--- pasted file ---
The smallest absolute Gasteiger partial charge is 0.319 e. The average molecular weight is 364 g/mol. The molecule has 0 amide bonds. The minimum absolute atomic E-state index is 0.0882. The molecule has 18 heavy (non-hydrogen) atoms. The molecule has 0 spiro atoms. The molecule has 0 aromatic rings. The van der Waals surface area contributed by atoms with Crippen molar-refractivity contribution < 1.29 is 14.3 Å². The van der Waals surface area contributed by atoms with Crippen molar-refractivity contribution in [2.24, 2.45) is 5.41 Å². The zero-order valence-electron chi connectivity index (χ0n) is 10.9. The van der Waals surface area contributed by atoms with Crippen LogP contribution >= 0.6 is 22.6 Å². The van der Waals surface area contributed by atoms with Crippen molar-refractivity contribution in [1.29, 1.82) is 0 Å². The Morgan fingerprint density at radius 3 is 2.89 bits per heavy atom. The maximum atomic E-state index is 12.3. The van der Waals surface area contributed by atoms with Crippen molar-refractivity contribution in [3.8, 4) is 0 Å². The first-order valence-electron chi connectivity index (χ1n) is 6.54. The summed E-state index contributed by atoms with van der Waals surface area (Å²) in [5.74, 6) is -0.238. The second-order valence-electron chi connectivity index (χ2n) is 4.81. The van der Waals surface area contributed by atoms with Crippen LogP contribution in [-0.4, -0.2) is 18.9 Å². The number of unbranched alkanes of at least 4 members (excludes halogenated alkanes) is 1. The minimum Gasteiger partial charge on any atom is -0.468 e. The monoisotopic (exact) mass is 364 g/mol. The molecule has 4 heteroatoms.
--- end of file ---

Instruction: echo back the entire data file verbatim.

The smallest absolute Gasteiger partial charge is 0.319 e. The average molecular weight is 364 g/mol. The molecule has 0 amide bonds. The minimum absolute atomic E-state index is 0.0882. The molecule has 18 heavy (non-hydrogen) atoms. The molecule has 0 spiro atoms. The molecule has 0 aromatic rings. The van der Waals surface area contributed by atoms with Crippen molar-refractivity contribution < 1.29 is 14.3 Å². The van der Waals surface area contributed by atoms with Crippen molar-refractivity contribution in [2.24, 2.45) is 5.41 Å². The zero-order valence-electron chi connectivity index (χ0n) is 10.9. The van der Waals surface area contributed by atoms with Crippen LogP contribution >= 0.6 is 22.6 Å². The van der Waals surface area contributed by atoms with Crippen molar-refractivity contribution in [1.29, 1.82) is 0 Å². The Morgan fingerprint density at radius 3 is 2.89 bits per heavy atom. The maximum atomic E-state index is 12.3. The van der Waals surface area contributed by atoms with Crippen molar-refractivity contribution in [3.8, 4) is 0 Å². The first-order valence-electron chi connectivity index (χ1n) is 6.54. The summed E-state index contributed by atoms with van der Waals surface area (Å²) in [5.74, 6) is -0.238. The second-order valence-electron chi connectivity index (χ2n) is 4.81. The van der Waals surface area contributed by atoms with Crippen LogP contribution in [-0.4, -0.2) is 18.9 Å². The number of unbranched alkanes of at least 4 members (excludes halogenated alkanes) is 1. The minimum Gasteiger partial charge on any atom is -0.468 e. The monoisotopic (exact) mass is 364 g/mol. The molecule has 4 heteroatoms.